Deputy Secretary of State John Sullivan told reporters on Tuesday that while the State Department remained focused on quelling tensions with North Korea through diplomatic channels, that the nation and world must remain prepared for the possibility that those efforts will fail.
Almost three-quarters of Americans fear the US is to become involved in a “major conflict” in the next few years, according to a new survey. Amid escalating tensions with North Korea over its aggressive missile tests and development of nuclear warheads, combined with sabre-rattling from Donald Trump, 72 per cent of the population fears the country will become embroiled in such a war within four years. Most people believe the greatest threat to the US is from North Korea, followed by Isis and Russia.
US-backed forces who captured Raqa from the Islamic State group prepared Thursday to hand the Syrian city over to a civilian authority, with some of their fighters already headed to the next battle. Inside the city, positions that had long been manned by fighters of the Kurdish-Arab Syrian Democratic Forces (SDF) were abandoned, though some remained in the central Al-Naim square, dancing and ululating as they celebrated their victory. The SDF battled for more than four months, with US-led coalition support, to capture the city that was once the de facto Syrian capital of IS's self-styled "caliphate".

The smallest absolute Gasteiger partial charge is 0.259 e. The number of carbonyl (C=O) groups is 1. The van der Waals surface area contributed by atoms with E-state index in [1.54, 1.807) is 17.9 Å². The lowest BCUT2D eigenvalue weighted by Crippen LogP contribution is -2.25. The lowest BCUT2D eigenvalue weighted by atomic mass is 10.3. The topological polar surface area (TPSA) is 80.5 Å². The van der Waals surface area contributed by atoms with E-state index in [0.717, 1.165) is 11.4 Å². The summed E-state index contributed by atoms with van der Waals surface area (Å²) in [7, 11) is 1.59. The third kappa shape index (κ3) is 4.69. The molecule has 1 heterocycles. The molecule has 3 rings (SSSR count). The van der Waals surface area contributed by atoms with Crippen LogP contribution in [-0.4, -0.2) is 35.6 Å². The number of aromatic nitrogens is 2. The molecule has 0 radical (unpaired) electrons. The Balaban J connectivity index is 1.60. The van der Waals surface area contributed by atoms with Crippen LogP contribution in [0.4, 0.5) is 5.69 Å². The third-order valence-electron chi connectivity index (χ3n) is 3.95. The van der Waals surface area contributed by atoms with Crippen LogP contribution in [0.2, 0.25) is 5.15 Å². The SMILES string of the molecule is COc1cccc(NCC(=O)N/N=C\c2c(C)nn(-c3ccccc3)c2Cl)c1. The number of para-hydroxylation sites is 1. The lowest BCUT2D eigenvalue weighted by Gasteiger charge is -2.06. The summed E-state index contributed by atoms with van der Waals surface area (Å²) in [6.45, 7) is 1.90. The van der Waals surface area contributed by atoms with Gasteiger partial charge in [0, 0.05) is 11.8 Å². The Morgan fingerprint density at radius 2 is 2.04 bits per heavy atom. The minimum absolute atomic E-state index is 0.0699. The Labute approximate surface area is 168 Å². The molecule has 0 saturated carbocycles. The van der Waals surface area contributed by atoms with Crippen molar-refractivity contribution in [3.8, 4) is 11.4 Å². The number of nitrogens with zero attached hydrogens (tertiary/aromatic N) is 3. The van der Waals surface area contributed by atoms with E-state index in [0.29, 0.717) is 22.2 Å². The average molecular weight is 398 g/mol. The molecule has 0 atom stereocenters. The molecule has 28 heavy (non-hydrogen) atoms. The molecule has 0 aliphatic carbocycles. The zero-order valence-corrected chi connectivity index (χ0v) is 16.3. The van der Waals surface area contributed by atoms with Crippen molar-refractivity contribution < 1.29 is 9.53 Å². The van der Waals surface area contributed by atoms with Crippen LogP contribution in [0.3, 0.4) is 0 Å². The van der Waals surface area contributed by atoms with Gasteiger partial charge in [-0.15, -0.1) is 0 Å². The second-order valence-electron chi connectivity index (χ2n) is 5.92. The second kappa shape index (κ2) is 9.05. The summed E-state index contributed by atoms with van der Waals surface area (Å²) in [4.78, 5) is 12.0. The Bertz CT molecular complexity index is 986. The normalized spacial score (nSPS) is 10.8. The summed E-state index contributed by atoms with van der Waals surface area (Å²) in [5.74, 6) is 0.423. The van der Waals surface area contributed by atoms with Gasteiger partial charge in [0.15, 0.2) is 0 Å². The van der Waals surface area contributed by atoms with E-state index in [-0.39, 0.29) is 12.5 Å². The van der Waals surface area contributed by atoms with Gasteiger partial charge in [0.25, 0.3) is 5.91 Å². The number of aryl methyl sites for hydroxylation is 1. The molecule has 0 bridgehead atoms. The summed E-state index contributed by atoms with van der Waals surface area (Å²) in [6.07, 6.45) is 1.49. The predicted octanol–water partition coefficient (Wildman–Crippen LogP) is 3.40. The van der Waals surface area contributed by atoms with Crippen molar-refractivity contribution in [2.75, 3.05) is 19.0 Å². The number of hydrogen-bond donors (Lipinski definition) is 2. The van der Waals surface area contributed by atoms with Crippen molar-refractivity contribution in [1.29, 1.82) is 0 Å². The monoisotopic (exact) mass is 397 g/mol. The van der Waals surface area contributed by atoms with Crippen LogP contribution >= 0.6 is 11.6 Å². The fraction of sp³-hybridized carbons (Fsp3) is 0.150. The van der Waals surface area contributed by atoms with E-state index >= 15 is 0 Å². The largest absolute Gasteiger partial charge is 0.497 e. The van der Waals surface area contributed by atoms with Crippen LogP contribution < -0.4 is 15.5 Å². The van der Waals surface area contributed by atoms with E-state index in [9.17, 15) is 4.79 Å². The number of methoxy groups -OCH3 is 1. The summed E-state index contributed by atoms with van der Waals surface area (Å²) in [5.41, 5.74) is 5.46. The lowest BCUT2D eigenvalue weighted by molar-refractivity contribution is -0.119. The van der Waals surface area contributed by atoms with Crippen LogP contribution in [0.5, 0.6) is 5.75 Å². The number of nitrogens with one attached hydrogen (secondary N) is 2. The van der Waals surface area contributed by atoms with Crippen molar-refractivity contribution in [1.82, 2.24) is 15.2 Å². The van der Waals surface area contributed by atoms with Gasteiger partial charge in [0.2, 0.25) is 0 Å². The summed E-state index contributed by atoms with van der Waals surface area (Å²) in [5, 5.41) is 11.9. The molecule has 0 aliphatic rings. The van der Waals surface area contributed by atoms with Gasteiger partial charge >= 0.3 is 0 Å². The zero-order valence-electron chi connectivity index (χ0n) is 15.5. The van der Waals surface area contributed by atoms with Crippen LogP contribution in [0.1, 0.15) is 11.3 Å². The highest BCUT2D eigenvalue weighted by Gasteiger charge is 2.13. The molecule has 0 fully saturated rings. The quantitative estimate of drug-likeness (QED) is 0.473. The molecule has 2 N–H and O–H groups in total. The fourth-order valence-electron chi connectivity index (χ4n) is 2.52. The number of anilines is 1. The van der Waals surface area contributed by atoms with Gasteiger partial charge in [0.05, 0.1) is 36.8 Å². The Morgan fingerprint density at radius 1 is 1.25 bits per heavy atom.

Militants launched two separate attacks on Afghan security installations killing dozens of soldiers Thursday, the latest in a series of devastating assaults this week that have left more than 120 people dead and underscored spiralling insecurity. At least 43 Afghan soldiers were killed and nine wounded in a Taliban-claimed assault on a military base in southern Afghanistan which saw the insurgents blast their way into the compound with at least one explosives-laden Humvee -- a tactic used in three separate attacks this week -- the defence ministry said. Just two soldiers were known to have survived unscathed, with six unaccounted for, the ministry said, underscoring the shocking casualties that Afghan security forces have faced in their struggle to beat back the insurgents.
As the oldest of five children, Jocelyn Paonita Pearson knew her parents didn't have a lot of money to pay for her college education. "I basically wasted an entire year and had almost nothing to show for it," Pearson says. The one success story she had that year was a local organization's essay-based scholarship, which led Pearson to change her strategy.